“The air that they breathe”

Susan Cain wrote a book, Quiet: The Power of Introverts in a World That Can’t Stop Talking*, on introversion in contemporary society. We reserved types get little respect: students are forced to work in groups rather than independently; office spaces are more and more often based on an open plan (mine is, and I wish it weren’t); and if an introvert doesn’t act like an extravert, she and her ideas will probably be overlooked because others won’t shut up and listen. Cain would put it more politely, I’m sure, but that’s the situation, and she argues in the book that the world is missing out. I haven’t read it yet, but it’s one of the next on my list.

{Rant:} On the point of classroom arrangements forcing kids to always work in groups, there’s another problem that has less to do with introversion, although I wouldn’t be surprised at all if introverts are more often the victims. If you make kids work in groups, and grade them as a group, the “good” students will get stuck doing most or all of the work while the other half watch and get the same grade for doing nothing. This happened to me countless times in school, and since I didn’t want to be labelled a nark and treated worse by classmates who already thought I was (gasp) a nerd, I didn’t complain to teachers most of the time.

There was a project in middle school social studies, for example, where we had to write a report and design a pamphlet about a foreign country (Zambia, in my case). We were put into groups of three or four, and when the other two in my group heard that I was the third, they both exclaimed “Yesss!” loudly enough for the teacher to hear, though she paid no attention. They knew me well enough to know that they had a free ‘A’ on the project just by being in my group, because I cared enough about my own grades to do nearly everything myself, however much I wanted them to suffer the consequences of their laziness. There were no consequences for laziness in group work, if there was one straight-A student, unless she was willing to sacrifice her own grade and get an ‘F.’ I was not willing, and they knew it.

And this didn’t happen just in middle school, it happened at every level of the educational system that graded group work: in a college art class, I and two other freshmen had to let the upperclassman in our group get away with contributing nothing (or worse than nothing–she wasted our time by asking us for the information she had agreed to research herself, before emailing us a one- or two-paragraph write-up that wasn’t worthy of a second-grader, so we had to write that section of the paper from scratch when we should have been putting on the finishing touches). We explained the entire situation to the professor when we turned in our report, and she basically said we had to suck it up because she couldn’t or wouldn’t do anything based on our word (and our copies of the girl’s email and each draft of our paper).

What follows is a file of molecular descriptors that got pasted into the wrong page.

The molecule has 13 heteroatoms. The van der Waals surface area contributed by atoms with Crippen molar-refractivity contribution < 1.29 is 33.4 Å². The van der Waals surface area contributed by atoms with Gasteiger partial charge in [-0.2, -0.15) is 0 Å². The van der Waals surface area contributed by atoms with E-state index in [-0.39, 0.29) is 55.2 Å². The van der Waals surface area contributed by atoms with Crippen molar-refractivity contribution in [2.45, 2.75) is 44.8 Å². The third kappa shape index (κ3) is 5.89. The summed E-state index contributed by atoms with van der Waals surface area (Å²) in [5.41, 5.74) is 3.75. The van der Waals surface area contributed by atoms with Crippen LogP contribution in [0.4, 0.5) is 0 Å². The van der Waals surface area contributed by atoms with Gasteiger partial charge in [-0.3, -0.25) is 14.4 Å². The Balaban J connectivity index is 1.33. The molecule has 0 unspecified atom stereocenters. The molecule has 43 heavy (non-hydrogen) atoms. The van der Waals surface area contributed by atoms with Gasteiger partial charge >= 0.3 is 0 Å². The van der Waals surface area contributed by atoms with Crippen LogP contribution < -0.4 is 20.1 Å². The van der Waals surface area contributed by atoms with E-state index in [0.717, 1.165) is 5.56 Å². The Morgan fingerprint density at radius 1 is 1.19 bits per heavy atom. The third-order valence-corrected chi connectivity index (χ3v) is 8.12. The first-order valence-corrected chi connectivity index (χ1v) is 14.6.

This is why I’m utterly opposed to graded group work at, really, any level of the school system. Working in groups is fine and sometimes useful, especially for talking ideas through, but putting a grade on it encourages cheaters and freeloaders to sit by and get a free grade at the expense of those who, through peer pressure or hopelessness, won’t rat them out. {/rant}

(Sorry.) Anyway, now Cain has given a TED talk, and it’s quite good. Do introverts everywhere a favor and watch (and share!):

From the talk:

“So I couldn’t figure out for the life of me why we were supposed to be so rowdy or why we had to spell this word incorrectly.” 😀

“There’s zero correlation between being the best talker and having the best ideas.”

“Solitude matters and…for some people, it’s the air that they breathe.”

“I wish you the best of all possible journeys and the courage to speak softly.”

* With a pretty lovely cover design. I mean just look at that ‘Q’! Beautiful. 🙂 (/fontnut)

Free wallpaper for your Nook: Trillium

Here’s a screensaver image of a trillium that I found at the edge of the Redwoods in May 2008. You can’t tell from the black and white image here, but it’s a purple trillium–I’d only ever seen white ones before. 🙂

As before, you’re quite welcome to download this picture and use it as a wallpaper/screensaver on your Nook; just don’t change the image or pretend you made it. If you like the image, there’s more of it (in color! 🙂 ) in my gallery over at Zazzle.

Image no. 3: Trillium

Free wallpaper for your Nook: ‘Geometric’

Playing in Photoshop feels so good. 🙂 Here’s another screensaver image for you; this one, called “Geometric,” is of the roof of the welcome center at the Panajachel Nature Reserve. I took it at Pana (Guatemala) while visiting my brother in 2007.

As before, all I ask is that you don’t change the image and don’t pretend you made it. If you like the image, there’s more of it in my photo gallery at Zazzle.

Without further ado, image no. 2 (click for full 600×800 size):